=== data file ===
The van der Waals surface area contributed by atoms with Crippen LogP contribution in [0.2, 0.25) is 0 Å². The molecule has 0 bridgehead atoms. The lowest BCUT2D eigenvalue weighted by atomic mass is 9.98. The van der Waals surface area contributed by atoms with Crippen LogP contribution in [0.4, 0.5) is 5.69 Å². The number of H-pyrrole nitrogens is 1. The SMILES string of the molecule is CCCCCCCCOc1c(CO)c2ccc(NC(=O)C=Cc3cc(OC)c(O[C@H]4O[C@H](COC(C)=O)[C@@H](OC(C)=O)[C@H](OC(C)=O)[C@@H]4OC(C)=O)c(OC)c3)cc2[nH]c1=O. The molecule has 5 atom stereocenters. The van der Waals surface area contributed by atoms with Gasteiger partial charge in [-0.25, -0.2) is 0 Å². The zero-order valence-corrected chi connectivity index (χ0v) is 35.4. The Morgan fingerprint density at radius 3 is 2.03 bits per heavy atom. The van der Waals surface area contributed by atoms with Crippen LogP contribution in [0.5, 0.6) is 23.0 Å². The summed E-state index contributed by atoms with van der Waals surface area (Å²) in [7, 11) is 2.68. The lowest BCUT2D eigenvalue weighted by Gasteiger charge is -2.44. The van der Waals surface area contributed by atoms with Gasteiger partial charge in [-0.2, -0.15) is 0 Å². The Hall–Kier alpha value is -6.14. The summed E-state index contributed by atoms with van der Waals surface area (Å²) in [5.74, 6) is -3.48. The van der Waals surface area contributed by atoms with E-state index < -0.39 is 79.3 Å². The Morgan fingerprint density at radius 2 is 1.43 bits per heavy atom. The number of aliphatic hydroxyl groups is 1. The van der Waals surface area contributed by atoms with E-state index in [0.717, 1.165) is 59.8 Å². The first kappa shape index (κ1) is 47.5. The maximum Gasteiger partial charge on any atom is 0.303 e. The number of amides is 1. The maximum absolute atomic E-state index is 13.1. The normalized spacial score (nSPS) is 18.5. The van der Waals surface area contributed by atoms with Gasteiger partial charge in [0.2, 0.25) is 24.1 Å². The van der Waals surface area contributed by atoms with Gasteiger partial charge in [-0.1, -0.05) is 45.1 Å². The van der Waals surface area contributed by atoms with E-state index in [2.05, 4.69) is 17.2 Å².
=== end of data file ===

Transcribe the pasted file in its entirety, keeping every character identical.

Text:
The van der Waals surface area contributed by atoms with Crippen LogP contribution in [0.2, 0.25) is 0 Å². The molecule has 0 bridgehead atoms. The lowest BCUT2D eigenvalue weighted by atomic mass is 9.98. The van der Waals surface area contributed by atoms with Crippen LogP contribution in [0.4, 0.5) is 5.69 Å². The number of H-pyrrole nitrogens is 1. The SMILES string of the molecule is CCCCCCCCOc1c(CO)c2ccc(NC(=O)C=Cc3cc(OC)c(O[C@H]4O[C@H](COC(C)=O)[C@@H](OC(C)=O)[C@H](OC(C)=O)[C@@H]4OC(C)=O)c(OC)c3)cc2[nH]c1=O. The molecule has 5 atom stereocenters. The van der Waals surface area contributed by atoms with Gasteiger partial charge in [-0.25, -0.2) is 0 Å². The zero-order valence-corrected chi connectivity index (χ0v) is 35.4. The Morgan fingerprint density at radius 3 is 2.03 bits per heavy atom. The van der Waals surface area contributed by atoms with Crippen LogP contribution in [0.5, 0.6) is 23.0 Å². The summed E-state index contributed by atoms with van der Waals surface area (Å²) in [7, 11) is 2.68. The lowest BCUT2D eigenvalue weighted by Gasteiger charge is -2.44. The van der Waals surface area contributed by atoms with Gasteiger partial charge in [-0.2, -0.15) is 0 Å². The Hall–Kier alpha value is -6.14. The summed E-state index contributed by atoms with van der Waals surface area (Å²) in [5.74, 6) is -3.48. The van der Waals surface area contributed by atoms with E-state index < -0.39 is 79.3 Å². The Morgan fingerprint density at radius 2 is 1.43 bits per heavy atom. The number of aliphatic hydroxyl groups is 1. The van der Waals surface area contributed by atoms with E-state index in [0.717, 1.165) is 59.8 Å². The first kappa shape index (κ1) is 47.5. The maximum Gasteiger partial charge on any atom is 0.303 e. The number of amides is 1. The maximum absolute atomic E-state index is 13.1. The normalized spacial score (nSPS) is 18.5. The van der Waals surface area contributed by atoms with Gasteiger partial charge in [0.2, 0.25) is 24.1 Å². The van der Waals surface area contributed by atoms with Gasteiger partial charge in [-0.1, -0.05) is 45.1 Å². The van der Waals surface area contributed by atoms with E-state index in [2.05, 4.69) is 17.2 Å².